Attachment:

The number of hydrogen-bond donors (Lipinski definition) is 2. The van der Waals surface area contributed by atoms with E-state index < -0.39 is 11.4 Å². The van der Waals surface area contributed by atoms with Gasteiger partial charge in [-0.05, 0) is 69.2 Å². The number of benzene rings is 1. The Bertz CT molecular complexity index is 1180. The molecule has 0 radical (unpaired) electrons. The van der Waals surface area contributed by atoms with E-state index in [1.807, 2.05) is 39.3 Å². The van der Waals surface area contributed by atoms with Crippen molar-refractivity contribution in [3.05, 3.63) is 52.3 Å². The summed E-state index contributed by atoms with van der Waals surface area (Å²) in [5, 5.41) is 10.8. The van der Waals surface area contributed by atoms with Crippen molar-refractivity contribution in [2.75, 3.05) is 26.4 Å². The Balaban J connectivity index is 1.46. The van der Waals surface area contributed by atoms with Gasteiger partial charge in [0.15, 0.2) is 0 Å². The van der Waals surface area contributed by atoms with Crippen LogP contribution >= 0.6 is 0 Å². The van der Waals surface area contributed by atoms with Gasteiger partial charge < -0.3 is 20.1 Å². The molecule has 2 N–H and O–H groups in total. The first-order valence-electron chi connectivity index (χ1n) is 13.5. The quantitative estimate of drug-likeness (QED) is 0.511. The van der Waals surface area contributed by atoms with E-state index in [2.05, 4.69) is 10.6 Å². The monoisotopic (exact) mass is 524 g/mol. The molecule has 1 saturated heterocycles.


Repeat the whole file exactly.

The number of hydrogen-bond donors (Lipinski definition) is 2. The van der Waals surface area contributed by atoms with E-state index < -0.39 is 11.4 Å². The van der Waals surface area contributed by atoms with Gasteiger partial charge in [-0.05, 0) is 69.2 Å². The number of benzene rings is 1. The Bertz CT molecular complexity index is 1180. The molecule has 0 radical (unpaired) electrons. The van der Waals surface area contributed by atoms with E-state index in [1.807, 2.05) is 39.3 Å². The van der Waals surface area contributed by atoms with Crippen molar-refractivity contribution in [3.05, 3.63) is 52.3 Å². The summed E-state index contributed by atoms with van der Waals surface area (Å²) in [5, 5.41) is 10.8. The van der Waals surface area contributed by atoms with Crippen molar-refractivity contribution in [2.75, 3.05) is 26.4 Å². The Balaban J connectivity index is 1.46. The van der Waals surface area contributed by atoms with Gasteiger partial charge in [0.15, 0.2) is 0 Å². The van der Waals surface area contributed by atoms with Crippen LogP contribution >= 0.6 is 0 Å². The van der Waals surface area contributed by atoms with Gasteiger partial charge < -0.3 is 20.1 Å². The molecule has 2 N–H and O–H groups in total. The first-order valence-electron chi connectivity index (χ1n) is 13.5. The quantitative estimate of drug-likeness (QED) is 0.511. The van der Waals surface area contributed by atoms with E-state index in [2.05, 4.69) is 10.6 Å². The monoisotopic (exact) mass is 524 g/mol. The molecule has 1 saturated heterocycles.